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July 10, 2019

Net international reserves stand at negative $17.7 bn: IMF

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July 10, 2019

ISLAMABAD: At a time when net international reserves held by the State Bank of Pakistan (SBP) stand at negative figure of $17.743 billion, the IMF has projected that external debt and liabilities would go up by $20.5 billion in the next three years under the Fund program.

The IMF staff report shows that the net international foreign currency reserves held by the SBP stood at negative $17.74 billion by end June 2019 and it would further go up negative to $18.478 billion by end September 2019. The IMF has placed performance criteria to bind Pakistan for reducing negative net international reserves on quarterly basis. The net international reserves held by the central bank will start declining but it will remain negative at $10.790 billion in current fiscal year till end June 2020.

Meanwhile, the State Bank of Pakistan Tuesday received first tranche of $991.4 million from the IMF. The IMF’s definition indicates that the gross reserves held by the SBP slightly over $7 billion seemed to be consumed through short-term commercial borrowing by the government and after taking into account the liabilities in shape of bilateral deposits from China, Saudi Arabia and UAE as well as IMF’s outstanding liabilities of $6 billion, the total net foreign reserves held by the SBP showed negative level of $17.743 billion, a whopping negative figure which was never witnessed by Pakistan in its whole history.

Amid negative net international reserves held by the SBP, the IMF projected that external debt and liabilities will be increased by over $20.5 billion during three-year period under the IMF programme going up from $104.165 billion by end of fiscal year 2018-19 to $124.688 billion in financial year 2021-22.

The IMF has projected that total public and guaranteed debt would go up by Rs11,000 billion from Rs30,000 billion in 2018-19 to Rs41,799 billion in 2021-22.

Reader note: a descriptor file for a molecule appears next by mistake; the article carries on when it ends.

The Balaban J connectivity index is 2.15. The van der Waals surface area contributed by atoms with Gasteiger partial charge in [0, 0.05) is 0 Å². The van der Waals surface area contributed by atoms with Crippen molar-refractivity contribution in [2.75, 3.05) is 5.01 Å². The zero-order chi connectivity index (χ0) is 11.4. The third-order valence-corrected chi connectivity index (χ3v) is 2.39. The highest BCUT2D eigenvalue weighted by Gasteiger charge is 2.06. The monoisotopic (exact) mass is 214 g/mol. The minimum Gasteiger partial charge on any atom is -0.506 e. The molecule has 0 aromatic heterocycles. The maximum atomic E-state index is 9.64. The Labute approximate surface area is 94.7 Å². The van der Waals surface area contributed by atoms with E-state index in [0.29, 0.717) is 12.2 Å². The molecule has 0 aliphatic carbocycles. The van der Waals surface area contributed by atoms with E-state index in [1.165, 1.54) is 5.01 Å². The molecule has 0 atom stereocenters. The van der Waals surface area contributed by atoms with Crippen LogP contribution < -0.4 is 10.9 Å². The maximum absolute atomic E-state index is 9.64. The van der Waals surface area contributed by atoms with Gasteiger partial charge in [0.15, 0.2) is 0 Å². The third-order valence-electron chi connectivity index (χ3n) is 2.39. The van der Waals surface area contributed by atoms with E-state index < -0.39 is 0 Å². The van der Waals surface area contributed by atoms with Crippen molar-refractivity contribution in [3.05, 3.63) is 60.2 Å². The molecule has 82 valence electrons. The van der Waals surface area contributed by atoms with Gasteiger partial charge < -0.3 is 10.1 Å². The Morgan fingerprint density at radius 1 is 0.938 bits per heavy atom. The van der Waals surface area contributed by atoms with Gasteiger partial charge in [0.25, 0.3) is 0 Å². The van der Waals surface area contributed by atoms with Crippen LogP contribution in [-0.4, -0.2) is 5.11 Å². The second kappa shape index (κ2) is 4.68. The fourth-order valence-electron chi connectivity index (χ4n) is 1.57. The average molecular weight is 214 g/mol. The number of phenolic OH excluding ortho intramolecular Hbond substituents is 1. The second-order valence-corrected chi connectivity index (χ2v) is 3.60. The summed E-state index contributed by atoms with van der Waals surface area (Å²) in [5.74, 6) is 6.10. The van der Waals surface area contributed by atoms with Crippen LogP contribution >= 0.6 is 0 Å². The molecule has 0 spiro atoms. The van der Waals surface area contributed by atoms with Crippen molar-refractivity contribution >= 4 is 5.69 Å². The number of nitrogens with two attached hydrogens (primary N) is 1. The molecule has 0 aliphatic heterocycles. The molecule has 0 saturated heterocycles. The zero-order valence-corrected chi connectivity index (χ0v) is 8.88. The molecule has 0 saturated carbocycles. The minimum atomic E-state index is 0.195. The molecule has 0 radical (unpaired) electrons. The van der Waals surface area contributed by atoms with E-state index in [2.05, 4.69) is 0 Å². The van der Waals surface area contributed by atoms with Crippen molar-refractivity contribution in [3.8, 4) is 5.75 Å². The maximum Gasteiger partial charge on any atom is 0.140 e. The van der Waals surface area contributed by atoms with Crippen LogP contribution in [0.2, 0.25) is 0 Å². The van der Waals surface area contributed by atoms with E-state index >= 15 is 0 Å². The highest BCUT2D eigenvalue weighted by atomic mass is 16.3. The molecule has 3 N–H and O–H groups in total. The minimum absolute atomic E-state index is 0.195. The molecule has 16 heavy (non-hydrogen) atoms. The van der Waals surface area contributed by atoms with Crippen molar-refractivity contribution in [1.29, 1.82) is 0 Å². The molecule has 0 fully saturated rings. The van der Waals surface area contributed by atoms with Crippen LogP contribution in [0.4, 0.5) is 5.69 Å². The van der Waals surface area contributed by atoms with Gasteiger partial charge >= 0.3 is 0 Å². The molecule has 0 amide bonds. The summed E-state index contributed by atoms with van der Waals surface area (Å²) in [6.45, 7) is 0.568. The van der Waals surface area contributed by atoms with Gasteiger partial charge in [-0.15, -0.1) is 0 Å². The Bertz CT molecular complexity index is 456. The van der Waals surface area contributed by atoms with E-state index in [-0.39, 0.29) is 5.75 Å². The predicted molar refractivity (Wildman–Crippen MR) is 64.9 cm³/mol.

The IMF report states that debt is at the limit of sustainability and subject to high uncertainty, but strong fiscal adjustment in the programme and firm commitments from major bilateral official lenders to maintain their exposure well beyond the programme period mitigate risks, therefore, debt is judged sustainable. Public debt-to-GDP ratio remains high, with government and government-guaranteed debt having reached 75 percent of GDP in FY 2018.

“Public debt will only be sustainable with full implementation of the adjustment programme. Under the EFF, a strong fiscal consolidation of 4.5 percent of GDP in primary balance over four years and a recovery in growth supported by structural reforms will help public debt decrease to around 67 percent of GDP by FY-2024.

The IMF says that external debt-to-GDP is projected to steadily decline after peaking in FY-2021 due to smaller current account deficits, capital inflows, and flexible market-determined exchange rates. Importantly, the large gross financing needs are partly driven by continuous rollover of claims to non-traditional bilateral official creditors.

Given these creditors’ firm commitments to maintain their exposure, the underlying gross external financing needs can be estimated to be lower by 1.3 percentage points of GDP on average per year during the programme and beyond the programme period.

“Nonetheless, adverse shocks, notably to the primary balance, economic growth, and the real interest rate, could threaten debt sustainability,” the IMF noted.